tampabay.com

Despite pleas, board shifts students to new school

Bartels Middle School in New Tampa will get students from Liberty and Benito middle schools.

By MELANIE AVE
Published January 18, 2006


TAMPA - About 20 parents showed up Tuesday night to plead with the Hillsborough County School Board not to move their children to a new middle school opening this August in New Tampa.

It was a scene that has been repeated through the years, as fast-paced enrollment growth forces educators to change school boundaries when new campuses open.

The parents, who live in West Meadows and Richmond Place in northeastern Hillsborough, said the change would force their children to ride buses through a dangerous intersection and take them from their neighborhood school.

"Do not vote on this proposal tonight," parent Chris Young told board members. "It does not meet the standard for my fourth-grade daughter."

Despite the pleas, the board voted unanimously to move the children, drawing an attendance boundary for Bartels Middle School in the Live Oak subdivision that would essentially include all sixth- through eighth-grade students living east of Interstate 275 near Bruce B. Downs Boulevard.

"This is very difficult," board member Jennifer Faliero said. "We try to do the best we can."

One father muttered, "You guys are a joke," as the upset parents filed out.

Bartels will get students from Liberty and Benito middle schools, including those who live in West Meadows and Richmond Place housing additions a few miles southwest of the campus.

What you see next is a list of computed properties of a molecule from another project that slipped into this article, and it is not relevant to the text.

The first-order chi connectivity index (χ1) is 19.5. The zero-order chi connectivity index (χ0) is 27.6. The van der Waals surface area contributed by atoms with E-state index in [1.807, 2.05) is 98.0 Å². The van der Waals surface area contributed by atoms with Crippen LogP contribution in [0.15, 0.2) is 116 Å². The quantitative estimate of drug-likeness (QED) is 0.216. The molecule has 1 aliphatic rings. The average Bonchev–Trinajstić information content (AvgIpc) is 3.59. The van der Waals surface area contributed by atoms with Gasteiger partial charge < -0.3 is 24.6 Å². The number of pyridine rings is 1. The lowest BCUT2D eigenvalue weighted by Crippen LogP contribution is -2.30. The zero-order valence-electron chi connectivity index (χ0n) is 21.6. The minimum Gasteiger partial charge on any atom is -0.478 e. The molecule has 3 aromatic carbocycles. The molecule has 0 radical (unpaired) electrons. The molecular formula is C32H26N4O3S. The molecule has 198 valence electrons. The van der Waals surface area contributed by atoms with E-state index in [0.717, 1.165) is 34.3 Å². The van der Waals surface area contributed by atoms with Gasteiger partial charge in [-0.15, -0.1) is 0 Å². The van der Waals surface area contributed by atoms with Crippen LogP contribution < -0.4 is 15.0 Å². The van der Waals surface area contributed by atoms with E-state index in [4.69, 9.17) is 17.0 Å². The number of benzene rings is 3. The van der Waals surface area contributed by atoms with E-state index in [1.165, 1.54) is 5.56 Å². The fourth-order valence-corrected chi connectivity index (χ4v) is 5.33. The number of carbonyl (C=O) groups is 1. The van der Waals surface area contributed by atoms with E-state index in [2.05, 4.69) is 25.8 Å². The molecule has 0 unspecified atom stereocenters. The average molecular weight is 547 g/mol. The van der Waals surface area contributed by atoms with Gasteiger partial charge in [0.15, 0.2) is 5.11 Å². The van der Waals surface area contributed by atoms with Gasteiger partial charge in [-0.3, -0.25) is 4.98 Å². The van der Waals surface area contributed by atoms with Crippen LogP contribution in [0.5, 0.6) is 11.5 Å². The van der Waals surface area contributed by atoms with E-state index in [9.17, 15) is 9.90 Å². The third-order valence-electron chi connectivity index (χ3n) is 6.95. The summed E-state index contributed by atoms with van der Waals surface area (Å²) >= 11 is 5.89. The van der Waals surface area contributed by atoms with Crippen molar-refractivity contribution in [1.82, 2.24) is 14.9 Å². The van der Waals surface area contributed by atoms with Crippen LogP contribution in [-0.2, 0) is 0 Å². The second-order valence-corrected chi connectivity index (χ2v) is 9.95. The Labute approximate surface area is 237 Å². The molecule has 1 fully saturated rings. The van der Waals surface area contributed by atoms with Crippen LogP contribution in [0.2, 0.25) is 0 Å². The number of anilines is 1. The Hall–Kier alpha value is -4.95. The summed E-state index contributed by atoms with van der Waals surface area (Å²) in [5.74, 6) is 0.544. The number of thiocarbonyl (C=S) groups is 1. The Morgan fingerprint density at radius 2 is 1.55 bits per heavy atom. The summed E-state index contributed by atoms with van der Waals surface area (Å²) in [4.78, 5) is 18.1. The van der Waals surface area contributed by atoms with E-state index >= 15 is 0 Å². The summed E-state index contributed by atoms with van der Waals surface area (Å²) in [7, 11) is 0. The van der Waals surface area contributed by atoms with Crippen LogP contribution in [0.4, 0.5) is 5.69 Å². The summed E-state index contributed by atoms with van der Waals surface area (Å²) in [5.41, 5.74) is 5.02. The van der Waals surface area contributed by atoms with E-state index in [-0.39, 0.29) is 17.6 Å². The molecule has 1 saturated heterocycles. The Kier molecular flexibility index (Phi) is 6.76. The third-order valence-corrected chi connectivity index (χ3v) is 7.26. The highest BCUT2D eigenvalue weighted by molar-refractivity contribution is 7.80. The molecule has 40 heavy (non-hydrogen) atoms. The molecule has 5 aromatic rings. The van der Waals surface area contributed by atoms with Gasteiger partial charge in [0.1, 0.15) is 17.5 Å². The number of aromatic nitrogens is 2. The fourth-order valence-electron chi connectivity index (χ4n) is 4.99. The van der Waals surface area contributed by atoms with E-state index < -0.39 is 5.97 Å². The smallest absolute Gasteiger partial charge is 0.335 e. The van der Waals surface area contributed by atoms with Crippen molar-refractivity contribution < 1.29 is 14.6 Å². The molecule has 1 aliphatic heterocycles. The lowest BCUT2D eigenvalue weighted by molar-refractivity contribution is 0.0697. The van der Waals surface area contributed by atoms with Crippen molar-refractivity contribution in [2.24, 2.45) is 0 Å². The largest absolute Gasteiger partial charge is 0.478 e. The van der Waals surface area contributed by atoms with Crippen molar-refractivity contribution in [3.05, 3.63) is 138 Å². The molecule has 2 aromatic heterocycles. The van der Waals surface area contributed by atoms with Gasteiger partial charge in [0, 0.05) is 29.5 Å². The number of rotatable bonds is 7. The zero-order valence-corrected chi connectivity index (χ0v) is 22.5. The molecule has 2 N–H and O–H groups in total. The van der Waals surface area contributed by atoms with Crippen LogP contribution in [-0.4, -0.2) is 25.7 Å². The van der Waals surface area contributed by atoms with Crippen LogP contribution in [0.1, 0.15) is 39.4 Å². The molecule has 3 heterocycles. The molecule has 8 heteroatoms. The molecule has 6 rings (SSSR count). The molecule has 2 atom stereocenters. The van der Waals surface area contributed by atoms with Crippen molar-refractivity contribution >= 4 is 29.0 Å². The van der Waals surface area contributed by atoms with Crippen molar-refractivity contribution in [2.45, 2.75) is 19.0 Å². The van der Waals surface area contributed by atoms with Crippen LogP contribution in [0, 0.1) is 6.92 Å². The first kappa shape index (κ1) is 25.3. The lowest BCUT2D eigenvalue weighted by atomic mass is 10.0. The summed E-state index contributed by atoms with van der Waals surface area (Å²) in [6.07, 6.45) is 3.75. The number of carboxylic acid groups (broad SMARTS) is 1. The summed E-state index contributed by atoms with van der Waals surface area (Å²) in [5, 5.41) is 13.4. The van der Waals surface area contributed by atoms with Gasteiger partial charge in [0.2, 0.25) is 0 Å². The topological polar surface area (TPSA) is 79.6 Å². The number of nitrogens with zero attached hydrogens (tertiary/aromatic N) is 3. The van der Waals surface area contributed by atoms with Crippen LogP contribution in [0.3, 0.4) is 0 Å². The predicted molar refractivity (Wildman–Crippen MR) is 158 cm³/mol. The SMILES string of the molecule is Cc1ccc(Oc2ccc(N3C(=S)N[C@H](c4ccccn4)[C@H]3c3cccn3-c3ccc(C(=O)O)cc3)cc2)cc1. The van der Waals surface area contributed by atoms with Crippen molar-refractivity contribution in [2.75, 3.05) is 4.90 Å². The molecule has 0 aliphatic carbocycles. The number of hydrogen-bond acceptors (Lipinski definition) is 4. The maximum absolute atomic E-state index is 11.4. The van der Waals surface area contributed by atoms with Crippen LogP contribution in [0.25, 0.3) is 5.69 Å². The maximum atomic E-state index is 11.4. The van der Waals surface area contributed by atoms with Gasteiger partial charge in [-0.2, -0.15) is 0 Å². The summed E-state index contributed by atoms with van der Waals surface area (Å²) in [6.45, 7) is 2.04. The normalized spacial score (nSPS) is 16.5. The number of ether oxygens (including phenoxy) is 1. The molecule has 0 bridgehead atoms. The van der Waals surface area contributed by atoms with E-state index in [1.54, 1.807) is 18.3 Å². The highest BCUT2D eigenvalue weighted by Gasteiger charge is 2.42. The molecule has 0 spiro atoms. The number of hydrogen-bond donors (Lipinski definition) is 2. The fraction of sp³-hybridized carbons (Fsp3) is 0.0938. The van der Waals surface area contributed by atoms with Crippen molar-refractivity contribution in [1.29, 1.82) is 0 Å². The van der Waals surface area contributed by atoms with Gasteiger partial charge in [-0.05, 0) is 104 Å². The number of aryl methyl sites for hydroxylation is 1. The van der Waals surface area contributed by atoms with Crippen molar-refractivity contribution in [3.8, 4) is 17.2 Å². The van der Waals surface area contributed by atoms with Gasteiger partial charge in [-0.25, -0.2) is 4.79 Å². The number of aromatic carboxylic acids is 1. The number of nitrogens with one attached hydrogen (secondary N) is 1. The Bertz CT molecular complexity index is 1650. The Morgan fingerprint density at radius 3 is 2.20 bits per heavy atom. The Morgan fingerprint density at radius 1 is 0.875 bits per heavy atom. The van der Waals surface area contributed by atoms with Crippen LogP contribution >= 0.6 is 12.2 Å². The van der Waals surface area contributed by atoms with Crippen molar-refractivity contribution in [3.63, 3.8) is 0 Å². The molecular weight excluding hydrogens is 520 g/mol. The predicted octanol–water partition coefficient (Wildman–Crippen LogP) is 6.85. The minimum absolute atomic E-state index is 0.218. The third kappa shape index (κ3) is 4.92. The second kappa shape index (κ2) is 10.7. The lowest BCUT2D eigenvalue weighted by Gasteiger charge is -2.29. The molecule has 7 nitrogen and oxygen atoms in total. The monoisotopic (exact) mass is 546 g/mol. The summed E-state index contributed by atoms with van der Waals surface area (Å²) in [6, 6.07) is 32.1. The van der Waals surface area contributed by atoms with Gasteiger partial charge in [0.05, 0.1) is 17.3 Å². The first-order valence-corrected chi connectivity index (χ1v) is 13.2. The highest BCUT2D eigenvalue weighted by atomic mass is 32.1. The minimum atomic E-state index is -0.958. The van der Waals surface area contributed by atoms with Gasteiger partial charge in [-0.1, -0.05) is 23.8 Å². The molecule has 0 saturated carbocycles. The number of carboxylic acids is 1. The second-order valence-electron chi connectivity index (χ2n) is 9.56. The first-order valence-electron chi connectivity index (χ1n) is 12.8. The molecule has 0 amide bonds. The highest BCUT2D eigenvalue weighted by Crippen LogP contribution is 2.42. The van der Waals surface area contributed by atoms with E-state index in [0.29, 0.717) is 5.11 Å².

"I simply wished they would have studied it further," said parent Steve Young.

Also, the board gave administrators the go-ahead to negotiate a five-year technology contract with Hewlett-Packard that could be worth up to $50-million. The deal would essentially be a continuation of one signed in 2001 with Compaq, which is now Hewlett-Packard. The board must approve any negotiated contract.

Hillsborough NAACP acting president Curtis Stokes said he wants to make sure the company uses local minority businesses.

The board also voted to discontinue offering bus transportation to charter schools this fall because of an ongoing driver shortage. Three charter schools - USF/Patel, Mount Pleasant and Terrace Community - reimburse the district for the use of three or four buses. Charter schools are publicly funded schools run by private entities.

Gary Hocevar, Terrace Community principal, sees the decision as a change of philosophy.

"This is part of a larger feeling among the board that charter schools just need to fend for themselves," he said. "We're going to have to scramble to find alternative methods of transportation."

Assistant superintendent Lewis Brinson said that with the driver shortage, traditional schools need them all.

In other business, the board named four principals of new schools opening in August and three others to replace administrators who have either retired or been transferred to other schools.

Principals named or transferred to the new schools are Brandon High School principal Denny Oest to Lennard High School; East Bay High School principal Clyde Trathowen to Spoto High School; Coleman Middle School principal Maribeth Franklin to Bartels Middle School; and McDonald Elementary School principal Catherine Ferguson to Doby Elementary School.

Also, Cleveland Elementary School principal Phyllis Rodriguez, who was renamed to the position that she retired from in November; Jennings Middle School assistant principal JoAnn Johnson as the school's principal; and Brandon High School assistant principal Dennis Mayo to Turkey Creek Middle School.

The board suspended Cahoon Elementary School teacher Betty Jean Johnson Engram, 29, without pay for her Jan. 11 arrest on attempted murder charges.